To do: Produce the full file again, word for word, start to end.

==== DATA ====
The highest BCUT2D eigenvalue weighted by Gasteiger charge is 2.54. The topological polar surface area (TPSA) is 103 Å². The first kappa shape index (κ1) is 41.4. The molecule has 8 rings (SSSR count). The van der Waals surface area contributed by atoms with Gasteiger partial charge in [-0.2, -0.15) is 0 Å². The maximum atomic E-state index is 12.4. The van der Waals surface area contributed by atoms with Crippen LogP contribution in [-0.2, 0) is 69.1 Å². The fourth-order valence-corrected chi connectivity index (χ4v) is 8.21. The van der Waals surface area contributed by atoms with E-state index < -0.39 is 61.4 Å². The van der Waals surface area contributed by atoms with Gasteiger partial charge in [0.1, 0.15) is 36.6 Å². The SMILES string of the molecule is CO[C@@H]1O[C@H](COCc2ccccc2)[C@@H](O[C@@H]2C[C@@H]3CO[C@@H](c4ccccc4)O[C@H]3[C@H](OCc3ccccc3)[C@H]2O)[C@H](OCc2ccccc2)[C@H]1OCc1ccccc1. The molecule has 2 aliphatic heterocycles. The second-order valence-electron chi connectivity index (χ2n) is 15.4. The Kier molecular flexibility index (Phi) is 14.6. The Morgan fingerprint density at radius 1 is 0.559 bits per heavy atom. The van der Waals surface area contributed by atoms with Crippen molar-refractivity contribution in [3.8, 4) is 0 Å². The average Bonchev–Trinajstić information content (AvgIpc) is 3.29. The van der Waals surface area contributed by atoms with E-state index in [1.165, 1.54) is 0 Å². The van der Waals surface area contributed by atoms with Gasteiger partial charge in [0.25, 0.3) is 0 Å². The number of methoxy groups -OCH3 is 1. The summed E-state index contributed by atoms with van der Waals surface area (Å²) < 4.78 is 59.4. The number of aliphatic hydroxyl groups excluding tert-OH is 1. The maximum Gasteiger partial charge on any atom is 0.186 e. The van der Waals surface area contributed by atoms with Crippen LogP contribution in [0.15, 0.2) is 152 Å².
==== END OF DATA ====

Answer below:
The highest BCUT2D eigenvalue weighted by Gasteiger charge is 2.54. The topological polar surface area (TPSA) is 103 Å². The first kappa shape index (κ1) is 41.4. The molecule has 8 rings (SSSR count). The van der Waals surface area contributed by atoms with Gasteiger partial charge in [-0.2, -0.15) is 0 Å². The maximum atomic E-state index is 12.4. The van der Waals surface area contributed by atoms with Crippen LogP contribution in [-0.2, 0) is 69.1 Å². The fourth-order valence-corrected chi connectivity index (χ4v) is 8.21. The van der Waals surface area contributed by atoms with E-state index < -0.39 is 61.4 Å². The van der Waals surface area contributed by atoms with Gasteiger partial charge in [0.1, 0.15) is 36.6 Å². The SMILES string of the molecule is CO[C@@H]1O[C@H](COCc2ccccc2)[C@@H](O[C@@H]2C[C@@H]3CO[C@@H](c4ccccc4)O[C@H]3[C@H](OCc3ccccc3)[C@H]2O)[C@H](OCc2ccccc2)[C@H]1OCc1ccccc1. The molecule has 2 aliphatic heterocycles. The second-order valence-electron chi connectivity index (χ2n) is 15.4. The Kier molecular flexibility index (Phi) is 14.6. The Morgan fingerprint density at radius 1 is 0.559 bits per heavy atom. The van der Waals surface area contributed by atoms with Crippen molar-refractivity contribution in [3.8, 4) is 0 Å². The average Bonchev–Trinajstić information content (AvgIpc) is 3.29. The van der Waals surface area contributed by atoms with E-state index in [1.165, 1.54) is 0 Å². The van der Waals surface area contributed by atoms with Gasteiger partial charge in [0.25, 0.3) is 0 Å². The number of methoxy groups -OCH3 is 1. The summed E-state index contributed by atoms with van der Waals surface area (Å²) < 4.78 is 59.4. The number of aliphatic hydroxyl groups excluding tert-OH is 1. The maximum Gasteiger partial charge on any atom is 0.186 e. The van der Waals surface area contributed by atoms with Crippen LogP contribution in [0.15, 0.2) is 152 Å².